Finally, there's Scalia. Here I return to a theme in an earlier post, in which I argued that Scalia seems to have decided that he preferred acclaim among his acolytes to success inside the Court. I don't have much to add to what I argued there, except to note -- in a follow-up to Jack Balkin's post on the Webster decision -- that Scalia's obvious fury at O'Connor there (I attribute it to his conclusion that her indecision prevented the modern Republicans from getting behind an opinion by the Chief Justice that would have expressly repudiated Roe v. Wade) seems to have created a permanent breach between them (in the manner that breaches occur between Supreme Court justices -- that is, they remain capable of ordinary civility in their social interactions, but nothing beyond that). So, Scalia created the conditions for his own inability to provide leadership for the modern Republicans.
There may be a simpler, but I think complementary, explanation: There just is a difference in constitutional views between the traditional and the modern Republicans, a difference large enough to make it impossible for them to come together with the degree of consistency that the liberals have demonstrated. The puzzle here is to figure out Justice Kennedy, who, as I noted in Part I of this series of posts, certainly looks as if he ought to be a modern Republican. Again, I think that it's a failure of leadership that allowed Kennedy to stray off the reservation as often as he has done (graduation prayer, Casey, etc.). Posted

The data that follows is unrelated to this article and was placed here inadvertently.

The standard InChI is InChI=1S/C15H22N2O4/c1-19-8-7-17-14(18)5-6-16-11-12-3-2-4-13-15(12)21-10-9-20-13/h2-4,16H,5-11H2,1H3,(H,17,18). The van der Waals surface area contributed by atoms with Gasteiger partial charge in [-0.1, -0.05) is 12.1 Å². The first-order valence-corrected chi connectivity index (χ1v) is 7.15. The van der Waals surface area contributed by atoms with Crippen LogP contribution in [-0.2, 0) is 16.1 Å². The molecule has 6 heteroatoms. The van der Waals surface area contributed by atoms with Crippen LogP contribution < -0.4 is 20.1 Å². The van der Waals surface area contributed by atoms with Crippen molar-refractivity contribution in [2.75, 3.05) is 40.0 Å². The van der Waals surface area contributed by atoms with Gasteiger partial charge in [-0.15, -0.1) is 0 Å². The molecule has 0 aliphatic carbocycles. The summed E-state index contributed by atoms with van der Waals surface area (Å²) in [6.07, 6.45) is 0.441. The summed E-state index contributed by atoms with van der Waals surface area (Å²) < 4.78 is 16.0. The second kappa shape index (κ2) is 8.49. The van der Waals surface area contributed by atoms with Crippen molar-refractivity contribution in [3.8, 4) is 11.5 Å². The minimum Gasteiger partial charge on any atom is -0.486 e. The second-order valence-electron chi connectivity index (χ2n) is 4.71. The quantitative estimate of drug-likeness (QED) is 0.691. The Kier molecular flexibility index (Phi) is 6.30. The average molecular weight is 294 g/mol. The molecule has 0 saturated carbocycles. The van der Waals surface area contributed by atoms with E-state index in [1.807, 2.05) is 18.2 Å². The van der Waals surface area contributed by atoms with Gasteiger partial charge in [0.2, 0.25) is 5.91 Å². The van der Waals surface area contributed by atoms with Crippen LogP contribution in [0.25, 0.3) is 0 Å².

by Mark Tushnet [link]
I think Kennedy just seems too squeamish to be fully on board with the Scalia/Thomas mode of interpretation. He has this idea that precedent matters, I think, and is less willing to say that former courts have gotten the Constitution completely wrong.
If the top constitutional scholars of today got together to address this question, what could we expect to hear from them? Professor Randy Barnett's "Restoring the Lost Constitution" (2004) might serve as an appetizer for this discussion and provide some heartburn. If former courts have gotten the Constitution wrong, then what would have been right and what would America have looked like if they had been right? Whatever these scholars would decide upon would surely be critiqued promptly and perhaps for decades. In addition to death and taxes, decisions of SCOTUS will always be subject to criticism. Perhaps that is a form of evolution.
CJ Rehnquist might have got tired, but he also was pretty successful, making a semi-"retirement" one well earned. State sovereignty, (with help from legislation) paring back habeas, and real scrutiny to all affirmative action programs (except perhaps in education, which was probably unlikely).
Push comes to shove, he never was an "extremist," so the fact that such movements didn't go all the way probably didn't upset him. And, a libertarian wing of the Republican Party made it unlikely that it would go too far on certain social issues.
Thomas as CJ is really an outragous choice. I don't think it's a serious possibility -- his judicial heart might be in the right place, but its just too rough. An Albert Gonzalez sort (who wasn't hurt by torture memoranda) is a lot more likely. I am kind of surprised actually that Rehnquist didn't retire last year to allow said person to get in.